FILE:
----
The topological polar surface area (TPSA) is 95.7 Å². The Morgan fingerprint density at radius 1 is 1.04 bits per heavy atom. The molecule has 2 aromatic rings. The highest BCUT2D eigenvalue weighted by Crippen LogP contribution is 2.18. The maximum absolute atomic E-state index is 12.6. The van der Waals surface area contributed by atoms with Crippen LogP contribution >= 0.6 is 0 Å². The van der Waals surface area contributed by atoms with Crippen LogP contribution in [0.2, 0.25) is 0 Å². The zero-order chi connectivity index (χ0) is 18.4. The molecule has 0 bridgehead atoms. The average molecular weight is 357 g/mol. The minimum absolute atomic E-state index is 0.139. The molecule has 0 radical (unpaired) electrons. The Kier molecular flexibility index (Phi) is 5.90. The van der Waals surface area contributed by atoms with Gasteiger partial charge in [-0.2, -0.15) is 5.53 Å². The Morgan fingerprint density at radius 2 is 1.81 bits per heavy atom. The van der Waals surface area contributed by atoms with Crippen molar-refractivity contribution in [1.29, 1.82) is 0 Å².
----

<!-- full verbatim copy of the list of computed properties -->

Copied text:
The topological polar surface area (TPSA) is 95.7 Å². The Morgan fingerprint density at radius 1 is 1.04 bits per heavy atom. The molecule has 2 aromatic rings. The highest BCUT2D eigenvalue weighted by Crippen LogP contribution is 2.18. The maximum absolute atomic E-state index is 12.6. The van der Waals surface area contributed by atoms with Crippen LogP contribution >= 0.6 is 0 Å². The van der Waals surface area contributed by atoms with Crippen LogP contribution in [0.2, 0.25) is 0 Å². The zero-order chi connectivity index (χ0) is 18.4. The molecule has 0 bridgehead atoms. The average molecular weight is 357 g/mol. The minimum absolute atomic E-state index is 0.139. The molecule has 0 radical (unpaired) electrons. The Kier molecular flexibility index (Phi) is 5.90. The van der Waals surface area contributed by atoms with Gasteiger partial charge in [-0.2, -0.15) is 5.53 Å². The Morgan fingerprint density at radius 2 is 1.81 bits per heavy atom. The van der Waals surface area contributed by atoms with Crippen molar-refractivity contribution in [1.29, 1.82) is 0 Å².